Fri, Oct 27, 2006 - Page 8 News List

Accounts reveal scale of KMT's asset theft

By Lin Chia 林洽

In the early days of authoritarian rule, the Chinese Nationalist Party (KMT) seized a substantial amount of real estate in Taiwan. As this portion of the party's stolen assets is difficult to conceal, the public believes that the KMT's holdings largely consist of real estate.

The Democratic Progressive Party (DPP) has specified the location of KMT properties to force the party to return these assets. Since KMT Chairman Ma Ying-jeou (馬英九) took office last year, he has been actively selling off the party's real estate, like a small-time thief fencing stolen goods.

However, focusing on the KMT's real estate is a trap for the uninitiated. KMT statistics reveal that real estate only accounts for one-tenth of the party's total assets, and this is now disappearing rapidly.

To clarify the extent of the assets that the KMT has stolen from the Taiwanese people, we have to look at total party revenues and expenditures.

First, membership fees: This type of revenue cannot even cover the cost of stationery and propaganda materials, not to mention adding to the party's assets.

Second, donations: In the past, donating to the KMT was the standard method for gaining special economic privileges or offsetting overdue taxes. Donations were therefore just another way for party members to dip their hands into the national treasury.

Third, there are enterprises and properties that were owned by the Japanese government during the colonial period.

Fourth, there are party-run companies that were granted monopolies by the KMT government and enjoyed monopoly profits, just as if the party had set up a series of "government monopoly bureaus."

Fifth, special privileges meant that party-run enterprises undertook government construction and service contracts, thus generating huge profits.

Sixth, party-run enterprises also took commissions by brokering public procurement projects, increasing government procurement costs and minimizing profit on government sales.

Finally, the government earmarked budget items to subsidize KMT-run enterprises or institutions.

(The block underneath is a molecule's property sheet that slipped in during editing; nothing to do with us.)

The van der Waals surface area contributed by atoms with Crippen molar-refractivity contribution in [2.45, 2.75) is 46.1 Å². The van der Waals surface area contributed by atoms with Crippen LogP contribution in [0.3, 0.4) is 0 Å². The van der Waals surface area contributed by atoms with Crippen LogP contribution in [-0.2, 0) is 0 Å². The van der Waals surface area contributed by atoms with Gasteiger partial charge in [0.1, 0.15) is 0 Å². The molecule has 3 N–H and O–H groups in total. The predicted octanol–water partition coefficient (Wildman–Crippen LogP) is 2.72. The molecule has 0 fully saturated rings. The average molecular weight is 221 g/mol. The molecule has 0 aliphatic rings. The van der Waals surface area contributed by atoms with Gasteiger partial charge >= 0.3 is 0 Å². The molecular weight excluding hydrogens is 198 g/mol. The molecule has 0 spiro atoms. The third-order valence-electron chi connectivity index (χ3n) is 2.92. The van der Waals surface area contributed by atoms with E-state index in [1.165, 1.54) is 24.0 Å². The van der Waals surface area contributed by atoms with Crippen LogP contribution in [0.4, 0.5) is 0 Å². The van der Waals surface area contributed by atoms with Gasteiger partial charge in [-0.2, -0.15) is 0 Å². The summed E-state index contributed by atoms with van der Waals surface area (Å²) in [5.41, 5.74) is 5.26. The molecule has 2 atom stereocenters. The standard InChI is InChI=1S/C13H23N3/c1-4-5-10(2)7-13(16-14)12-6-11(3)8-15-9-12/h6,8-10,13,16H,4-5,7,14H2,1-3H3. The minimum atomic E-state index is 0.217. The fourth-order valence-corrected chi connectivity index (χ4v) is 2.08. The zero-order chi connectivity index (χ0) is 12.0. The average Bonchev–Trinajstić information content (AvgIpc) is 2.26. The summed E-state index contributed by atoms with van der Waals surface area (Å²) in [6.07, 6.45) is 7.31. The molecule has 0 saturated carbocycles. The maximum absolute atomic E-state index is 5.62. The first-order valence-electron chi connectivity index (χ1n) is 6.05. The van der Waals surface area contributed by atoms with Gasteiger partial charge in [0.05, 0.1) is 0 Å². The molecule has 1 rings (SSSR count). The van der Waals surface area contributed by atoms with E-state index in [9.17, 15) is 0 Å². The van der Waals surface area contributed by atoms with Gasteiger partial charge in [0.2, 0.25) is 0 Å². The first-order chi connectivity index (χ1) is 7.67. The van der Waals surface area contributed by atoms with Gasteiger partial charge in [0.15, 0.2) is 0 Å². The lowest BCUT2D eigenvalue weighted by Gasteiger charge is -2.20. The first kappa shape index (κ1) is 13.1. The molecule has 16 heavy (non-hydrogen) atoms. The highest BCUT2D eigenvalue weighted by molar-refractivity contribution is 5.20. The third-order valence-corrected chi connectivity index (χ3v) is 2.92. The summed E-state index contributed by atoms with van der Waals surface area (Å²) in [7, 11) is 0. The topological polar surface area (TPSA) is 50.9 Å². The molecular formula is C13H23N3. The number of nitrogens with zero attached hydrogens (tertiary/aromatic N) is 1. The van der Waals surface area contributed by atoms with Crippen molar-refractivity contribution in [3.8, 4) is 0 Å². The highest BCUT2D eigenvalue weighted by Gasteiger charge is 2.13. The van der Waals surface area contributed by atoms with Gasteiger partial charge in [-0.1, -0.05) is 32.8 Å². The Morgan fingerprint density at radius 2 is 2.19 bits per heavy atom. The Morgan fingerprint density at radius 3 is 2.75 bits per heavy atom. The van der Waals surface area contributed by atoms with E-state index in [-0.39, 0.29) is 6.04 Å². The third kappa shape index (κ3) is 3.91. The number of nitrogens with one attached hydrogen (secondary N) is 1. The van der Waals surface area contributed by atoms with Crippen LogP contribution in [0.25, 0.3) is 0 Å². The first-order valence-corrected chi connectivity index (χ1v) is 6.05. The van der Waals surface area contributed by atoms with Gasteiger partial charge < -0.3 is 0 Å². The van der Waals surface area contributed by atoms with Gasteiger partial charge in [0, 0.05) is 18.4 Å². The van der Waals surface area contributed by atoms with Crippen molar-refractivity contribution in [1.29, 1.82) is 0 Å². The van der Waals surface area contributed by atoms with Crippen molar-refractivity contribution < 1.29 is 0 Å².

Breaking down the KMT's revenue base reveals that all of the party's assets belong to the Taiwanese people.

It is even easier to calculate the party's expenditures. Party expenditures over the past 50-odd years have averaged between NT$7 billion (US$210 million) and NT$8 billion each year. That is, over the past five decades, the KMT has spent a total of NT$400 billion to NT$500 billion. And this does not even include campaign expenditures.

In other words, if the KMT ever possessed any so-called "legitimate" assets, they would have all been spent by now.

The KMT now claims that it has only NT$20 billion worth of assets left. The truth of the matter, however, is that regardless of how much those party assets are worth, they are all stolen assets and should be immediately returned to the people. No matter how the KMT tries to launder its money or defends itself, this is an undeniable fact that no sophistry in the world can conceal.

Most of the KMT's assets originate with profits and interest gains made from the "reinvestment" of loot taken during the Martial Law era. The mere existence of the party's assets is in fact a substantial extension of the Martial Law period.

It is also the biggest impediment to Taiwan's democratization, and the core of the issue of historical justice. Once this issue is solved, there is hope for Taiwan's political and economic situation. It could even be said that the legacy of the DPP's eight years in power will stand and fall with the ability to resolve this issue.

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